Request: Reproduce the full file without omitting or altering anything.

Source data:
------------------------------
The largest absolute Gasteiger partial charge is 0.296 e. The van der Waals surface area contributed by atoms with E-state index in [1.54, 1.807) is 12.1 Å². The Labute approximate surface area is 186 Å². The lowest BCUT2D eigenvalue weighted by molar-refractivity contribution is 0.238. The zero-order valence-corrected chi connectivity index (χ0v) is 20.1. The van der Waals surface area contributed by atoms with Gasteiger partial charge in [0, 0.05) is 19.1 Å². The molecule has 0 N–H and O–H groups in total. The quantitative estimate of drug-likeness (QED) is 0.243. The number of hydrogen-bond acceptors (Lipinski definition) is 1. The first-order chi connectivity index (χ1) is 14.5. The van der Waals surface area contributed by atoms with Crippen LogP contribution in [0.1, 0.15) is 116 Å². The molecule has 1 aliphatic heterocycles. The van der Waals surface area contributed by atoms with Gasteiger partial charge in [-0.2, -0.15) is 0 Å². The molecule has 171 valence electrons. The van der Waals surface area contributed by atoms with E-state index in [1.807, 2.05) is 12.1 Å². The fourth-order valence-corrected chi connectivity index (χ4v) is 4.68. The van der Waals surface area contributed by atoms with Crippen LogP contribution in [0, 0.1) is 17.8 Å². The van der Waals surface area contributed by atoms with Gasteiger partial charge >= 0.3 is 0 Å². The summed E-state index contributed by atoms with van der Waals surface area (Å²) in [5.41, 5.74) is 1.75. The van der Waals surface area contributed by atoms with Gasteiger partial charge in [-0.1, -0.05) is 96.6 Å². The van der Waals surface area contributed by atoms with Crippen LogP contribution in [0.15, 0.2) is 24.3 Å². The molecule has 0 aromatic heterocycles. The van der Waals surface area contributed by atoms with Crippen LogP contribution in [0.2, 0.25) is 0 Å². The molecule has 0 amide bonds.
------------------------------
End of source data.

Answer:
The largest absolute Gasteiger partial charge is 0.296 e. The van der Waals surface area contributed by atoms with E-state index in [1.54, 1.807) is 12.1 Å². The Labute approximate surface area is 186 Å². The lowest BCUT2D eigenvalue weighted by molar-refractivity contribution is 0.238. The zero-order valence-corrected chi connectivity index (χ0v) is 20.1. The van der Waals surface area contributed by atoms with Gasteiger partial charge in [0, 0.05) is 19.1 Å². The molecule has 0 N–H and O–H groups in total. The quantitative estimate of drug-likeness (QED) is 0.243. The number of hydrogen-bond acceptors (Lipinski definition) is 1. The first-order chi connectivity index (χ1) is 14.5. The van der Waals surface area contributed by atoms with Crippen LogP contribution in [0.1, 0.15) is 116 Å². The molecule has 1 aliphatic heterocycles. The van der Waals surface area contributed by atoms with Gasteiger partial charge in [-0.2, -0.15) is 0 Å². The molecule has 171 valence electrons. The van der Waals surface area contributed by atoms with E-state index in [1.807, 2.05) is 12.1 Å². The fourth-order valence-corrected chi connectivity index (χ4v) is 4.68. The van der Waals surface area contributed by atoms with Crippen LogP contribution in [0, 0.1) is 17.8 Å². The van der Waals surface area contributed by atoms with Gasteiger partial charge >= 0.3 is 0 Å². The summed E-state index contributed by atoms with van der Waals surface area (Å²) in [5.41, 5.74) is 1.75. The van der Waals surface area contributed by atoms with Gasteiger partial charge in [-0.1, -0.05) is 96.6 Å². The van der Waals surface area contributed by atoms with Crippen LogP contribution in [0.15, 0.2) is 24.3 Å². The molecule has 0 aromatic heterocycles. The van der Waals surface area contributed by atoms with Crippen LogP contribution in [0.2, 0.25) is 0 Å². The molecule has 0 amide bonds.